As we mentioned, the Oystr has a pearly-white exterior that's reminiscent of its namesake. It also has some black accents and smooth, rounded corners. Measuring at 4.3 by 2 by 1 inches, the Oystr is a compact handset that fits easily in a pants pocket. It feels great in the hand and cradles comfortably when held against the ear. It has a headset jack and a stubby antenna on top, while a volume rocker rests on its left spine. We're a little disappointed, however, that the Oystr doesn't have an external screen to facilitate caller ID. As a result, you must open the phone to see who your callers are.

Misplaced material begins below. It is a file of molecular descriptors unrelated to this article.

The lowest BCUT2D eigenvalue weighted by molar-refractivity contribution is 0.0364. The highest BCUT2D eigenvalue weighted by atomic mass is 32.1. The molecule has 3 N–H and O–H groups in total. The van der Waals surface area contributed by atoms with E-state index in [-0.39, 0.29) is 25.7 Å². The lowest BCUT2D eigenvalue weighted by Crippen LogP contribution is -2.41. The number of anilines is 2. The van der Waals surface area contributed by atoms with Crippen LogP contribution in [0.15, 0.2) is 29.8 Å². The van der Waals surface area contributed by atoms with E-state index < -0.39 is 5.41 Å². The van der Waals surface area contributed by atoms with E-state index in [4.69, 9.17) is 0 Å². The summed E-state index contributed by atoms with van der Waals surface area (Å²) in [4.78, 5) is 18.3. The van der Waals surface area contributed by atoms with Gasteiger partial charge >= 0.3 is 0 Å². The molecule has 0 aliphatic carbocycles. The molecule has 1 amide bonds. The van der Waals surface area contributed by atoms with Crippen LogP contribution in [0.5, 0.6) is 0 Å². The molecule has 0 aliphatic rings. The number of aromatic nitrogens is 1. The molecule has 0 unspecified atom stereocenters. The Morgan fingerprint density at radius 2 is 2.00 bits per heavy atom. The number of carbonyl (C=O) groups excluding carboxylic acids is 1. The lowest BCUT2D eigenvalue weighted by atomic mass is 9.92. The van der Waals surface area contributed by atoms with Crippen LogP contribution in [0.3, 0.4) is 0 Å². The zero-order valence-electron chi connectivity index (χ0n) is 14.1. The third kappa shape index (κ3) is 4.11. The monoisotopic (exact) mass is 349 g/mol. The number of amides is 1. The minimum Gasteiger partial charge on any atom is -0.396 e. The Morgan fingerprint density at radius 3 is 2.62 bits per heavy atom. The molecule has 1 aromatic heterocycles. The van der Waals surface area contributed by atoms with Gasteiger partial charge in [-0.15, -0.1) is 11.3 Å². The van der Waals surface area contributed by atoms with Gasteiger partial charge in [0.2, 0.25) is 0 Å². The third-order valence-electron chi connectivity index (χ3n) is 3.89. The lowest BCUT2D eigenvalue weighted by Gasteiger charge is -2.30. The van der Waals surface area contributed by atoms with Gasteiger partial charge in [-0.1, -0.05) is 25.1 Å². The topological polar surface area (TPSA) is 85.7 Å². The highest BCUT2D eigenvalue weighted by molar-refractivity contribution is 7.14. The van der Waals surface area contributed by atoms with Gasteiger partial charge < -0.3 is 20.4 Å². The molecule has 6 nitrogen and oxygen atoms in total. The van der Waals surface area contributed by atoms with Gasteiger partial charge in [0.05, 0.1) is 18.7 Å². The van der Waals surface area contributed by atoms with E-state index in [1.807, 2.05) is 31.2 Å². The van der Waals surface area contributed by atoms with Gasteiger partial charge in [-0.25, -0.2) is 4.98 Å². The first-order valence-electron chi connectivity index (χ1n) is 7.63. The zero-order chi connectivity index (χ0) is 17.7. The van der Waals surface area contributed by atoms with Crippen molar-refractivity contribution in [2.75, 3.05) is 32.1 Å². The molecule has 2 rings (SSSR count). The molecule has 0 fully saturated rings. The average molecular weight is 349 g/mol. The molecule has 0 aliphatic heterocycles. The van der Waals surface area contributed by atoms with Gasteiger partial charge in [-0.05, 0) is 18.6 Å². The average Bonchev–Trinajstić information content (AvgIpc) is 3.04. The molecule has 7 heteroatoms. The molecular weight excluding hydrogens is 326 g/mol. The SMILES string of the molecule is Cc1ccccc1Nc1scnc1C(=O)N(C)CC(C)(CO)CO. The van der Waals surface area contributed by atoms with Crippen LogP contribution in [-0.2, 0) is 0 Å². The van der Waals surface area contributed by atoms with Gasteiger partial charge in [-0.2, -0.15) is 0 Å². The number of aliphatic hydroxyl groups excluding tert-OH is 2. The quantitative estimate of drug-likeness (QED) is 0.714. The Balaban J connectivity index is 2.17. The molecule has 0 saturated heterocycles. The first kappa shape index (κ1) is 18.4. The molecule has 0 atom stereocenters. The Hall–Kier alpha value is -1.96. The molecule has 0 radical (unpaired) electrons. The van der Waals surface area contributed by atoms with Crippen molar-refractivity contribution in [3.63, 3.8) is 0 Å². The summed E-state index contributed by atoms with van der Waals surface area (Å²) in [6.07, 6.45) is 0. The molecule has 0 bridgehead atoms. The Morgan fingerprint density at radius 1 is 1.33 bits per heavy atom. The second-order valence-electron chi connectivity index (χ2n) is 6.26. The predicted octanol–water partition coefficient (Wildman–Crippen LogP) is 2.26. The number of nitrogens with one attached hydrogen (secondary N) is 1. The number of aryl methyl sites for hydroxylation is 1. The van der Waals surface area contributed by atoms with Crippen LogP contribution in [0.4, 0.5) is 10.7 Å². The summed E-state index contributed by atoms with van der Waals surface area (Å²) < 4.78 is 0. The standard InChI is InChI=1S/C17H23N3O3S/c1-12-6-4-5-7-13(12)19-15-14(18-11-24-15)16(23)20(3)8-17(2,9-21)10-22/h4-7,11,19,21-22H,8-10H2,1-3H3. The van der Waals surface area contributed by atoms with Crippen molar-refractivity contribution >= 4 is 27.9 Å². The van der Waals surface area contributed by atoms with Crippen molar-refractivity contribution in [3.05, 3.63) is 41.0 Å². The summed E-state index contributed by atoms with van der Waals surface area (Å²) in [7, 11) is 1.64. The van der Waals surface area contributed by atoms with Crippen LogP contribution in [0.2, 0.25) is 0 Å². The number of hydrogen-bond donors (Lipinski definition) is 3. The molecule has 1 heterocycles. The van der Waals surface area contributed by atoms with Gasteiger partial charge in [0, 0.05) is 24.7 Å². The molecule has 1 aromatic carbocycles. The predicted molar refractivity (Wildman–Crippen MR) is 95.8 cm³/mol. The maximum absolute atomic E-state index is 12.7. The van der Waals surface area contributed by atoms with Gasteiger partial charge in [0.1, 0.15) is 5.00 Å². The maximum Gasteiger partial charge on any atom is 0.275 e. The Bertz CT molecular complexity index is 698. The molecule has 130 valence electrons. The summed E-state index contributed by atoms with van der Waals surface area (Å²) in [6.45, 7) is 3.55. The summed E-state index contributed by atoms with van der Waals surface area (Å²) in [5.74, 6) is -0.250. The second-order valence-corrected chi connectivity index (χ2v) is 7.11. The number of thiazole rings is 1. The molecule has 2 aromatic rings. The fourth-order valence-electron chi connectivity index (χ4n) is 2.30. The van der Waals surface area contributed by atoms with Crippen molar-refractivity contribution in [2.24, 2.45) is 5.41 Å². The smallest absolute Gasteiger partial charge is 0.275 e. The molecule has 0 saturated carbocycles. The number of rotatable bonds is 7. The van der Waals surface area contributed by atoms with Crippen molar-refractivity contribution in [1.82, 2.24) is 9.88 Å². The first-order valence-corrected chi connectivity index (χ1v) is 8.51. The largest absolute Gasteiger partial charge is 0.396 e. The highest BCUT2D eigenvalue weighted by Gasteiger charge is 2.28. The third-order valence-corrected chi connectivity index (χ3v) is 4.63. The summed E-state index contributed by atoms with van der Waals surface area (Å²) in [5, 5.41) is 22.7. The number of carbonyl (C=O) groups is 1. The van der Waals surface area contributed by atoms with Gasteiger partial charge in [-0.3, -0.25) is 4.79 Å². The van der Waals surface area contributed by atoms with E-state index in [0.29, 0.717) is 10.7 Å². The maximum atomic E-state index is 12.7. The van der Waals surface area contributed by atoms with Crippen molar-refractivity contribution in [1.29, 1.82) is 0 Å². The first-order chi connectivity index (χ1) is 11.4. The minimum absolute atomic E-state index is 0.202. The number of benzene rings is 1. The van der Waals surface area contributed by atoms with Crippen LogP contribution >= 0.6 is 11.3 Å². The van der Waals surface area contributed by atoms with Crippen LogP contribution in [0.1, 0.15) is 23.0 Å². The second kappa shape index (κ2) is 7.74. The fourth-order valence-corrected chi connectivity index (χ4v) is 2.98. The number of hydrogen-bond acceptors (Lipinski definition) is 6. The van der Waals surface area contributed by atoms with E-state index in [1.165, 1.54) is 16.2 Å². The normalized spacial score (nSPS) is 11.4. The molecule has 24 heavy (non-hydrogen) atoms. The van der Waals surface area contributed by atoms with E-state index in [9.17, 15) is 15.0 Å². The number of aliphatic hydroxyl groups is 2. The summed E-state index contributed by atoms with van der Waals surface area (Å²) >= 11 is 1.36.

Speaking of displays, the small and lackluster internal display was a letdown. It measures 1.75 inches diagonally, and though it supports 65,000 colors, it simply doesn't compare to other cell phone displays with similar specifications. We did find the user interface easy to understand, and we liked that you could change the menu style to icon or list view. You can change the contrast and backlight timer, but you can't change the font size or the brightness of the display.
Underneath the display are the navigational controls, which consist of two soft keys and a five-way toggle that doubles as shortcuts to your Virgin account, text messaging, recent calls, and Virgin XL, Virgin's Web portal. Below those keys are the Talk key, a dedicated speakerphone button, a Back button, and the End/Power button, followed by the number keypad. All the keys were tactile, rounded, raised above the surface, and really easy to press and dial by feel.